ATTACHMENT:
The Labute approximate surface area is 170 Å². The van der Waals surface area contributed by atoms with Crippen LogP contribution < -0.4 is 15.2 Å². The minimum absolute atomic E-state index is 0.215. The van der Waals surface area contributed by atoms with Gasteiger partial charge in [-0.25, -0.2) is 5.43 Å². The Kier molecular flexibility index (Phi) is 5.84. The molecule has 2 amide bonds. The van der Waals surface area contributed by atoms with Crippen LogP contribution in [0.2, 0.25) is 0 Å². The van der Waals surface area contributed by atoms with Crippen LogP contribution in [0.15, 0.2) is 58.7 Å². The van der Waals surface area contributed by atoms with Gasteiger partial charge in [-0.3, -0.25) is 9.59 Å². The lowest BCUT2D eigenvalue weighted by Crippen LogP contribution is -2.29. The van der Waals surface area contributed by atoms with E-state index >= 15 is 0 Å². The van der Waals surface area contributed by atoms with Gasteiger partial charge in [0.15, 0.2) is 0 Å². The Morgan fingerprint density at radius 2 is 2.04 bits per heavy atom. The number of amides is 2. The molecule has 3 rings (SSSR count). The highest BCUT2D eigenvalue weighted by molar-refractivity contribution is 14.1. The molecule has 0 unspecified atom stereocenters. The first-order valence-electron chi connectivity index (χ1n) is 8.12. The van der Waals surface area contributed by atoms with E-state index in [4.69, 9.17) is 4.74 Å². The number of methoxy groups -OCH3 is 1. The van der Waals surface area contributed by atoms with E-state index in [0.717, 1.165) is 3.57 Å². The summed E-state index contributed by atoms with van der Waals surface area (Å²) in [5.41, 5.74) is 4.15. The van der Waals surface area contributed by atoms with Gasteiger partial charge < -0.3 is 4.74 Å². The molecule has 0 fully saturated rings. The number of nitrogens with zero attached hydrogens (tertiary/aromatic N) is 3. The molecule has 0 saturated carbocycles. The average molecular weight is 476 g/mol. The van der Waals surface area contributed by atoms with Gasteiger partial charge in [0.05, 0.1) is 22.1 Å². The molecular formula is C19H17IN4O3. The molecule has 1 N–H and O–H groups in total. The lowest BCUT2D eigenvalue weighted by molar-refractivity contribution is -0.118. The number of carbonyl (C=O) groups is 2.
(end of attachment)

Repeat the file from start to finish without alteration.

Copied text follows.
The Labute approximate surface area is 170 Å². The van der Waals surface area contributed by atoms with Crippen LogP contribution < -0.4 is 15.2 Å². The minimum absolute atomic E-state index is 0.215. The van der Waals surface area contributed by atoms with Gasteiger partial charge in [-0.25, -0.2) is 5.43 Å². The Kier molecular flexibility index (Phi) is 5.84. The molecule has 2 amide bonds. The van der Waals surface area contributed by atoms with Crippen LogP contribution in [0.2, 0.25) is 0 Å². The van der Waals surface area contributed by atoms with Crippen LogP contribution in [0.15, 0.2) is 58.7 Å². The van der Waals surface area contributed by atoms with Gasteiger partial charge in [-0.3, -0.25) is 9.59 Å². The lowest BCUT2D eigenvalue weighted by Crippen LogP contribution is -2.29. The van der Waals surface area contributed by atoms with E-state index >= 15 is 0 Å². The van der Waals surface area contributed by atoms with Gasteiger partial charge in [0.15, 0.2) is 0 Å². The Morgan fingerprint density at radius 2 is 2.04 bits per heavy atom. The number of amides is 2. The molecule has 3 rings (SSSR count). The highest BCUT2D eigenvalue weighted by molar-refractivity contribution is 14.1. The molecule has 0 unspecified atom stereocenters. The first-order valence-electron chi connectivity index (χ1n) is 8.12. The van der Waals surface area contributed by atoms with E-state index in [4.69, 9.17) is 4.74 Å². The number of methoxy groups -OCH3 is 1. The van der Waals surface area contributed by atoms with E-state index in [0.717, 1.165) is 3.57 Å². The summed E-state index contributed by atoms with van der Waals surface area (Å²) in [5.41, 5.74) is 4.15. The van der Waals surface area contributed by atoms with Gasteiger partial charge < -0.3 is 4.74 Å². The molecule has 0 fully saturated rings. The number of nitrogens with zero attached hydrogens (tertiary/aromatic N) is 3. The molecule has 0 saturated carbocycles. The average molecular weight is 476 g/mol. The van der Waals surface area contributed by atoms with Gasteiger partial charge in [0.05, 0.1) is 22.1 Å². The molecular formula is C19H17IN4O3. The molecule has 1 N–H and O–H groups in total. The lowest BCUT2D eigenvalue weighted by molar-refractivity contribution is -0.118. The number of carbonyl (C=O) groups is 2.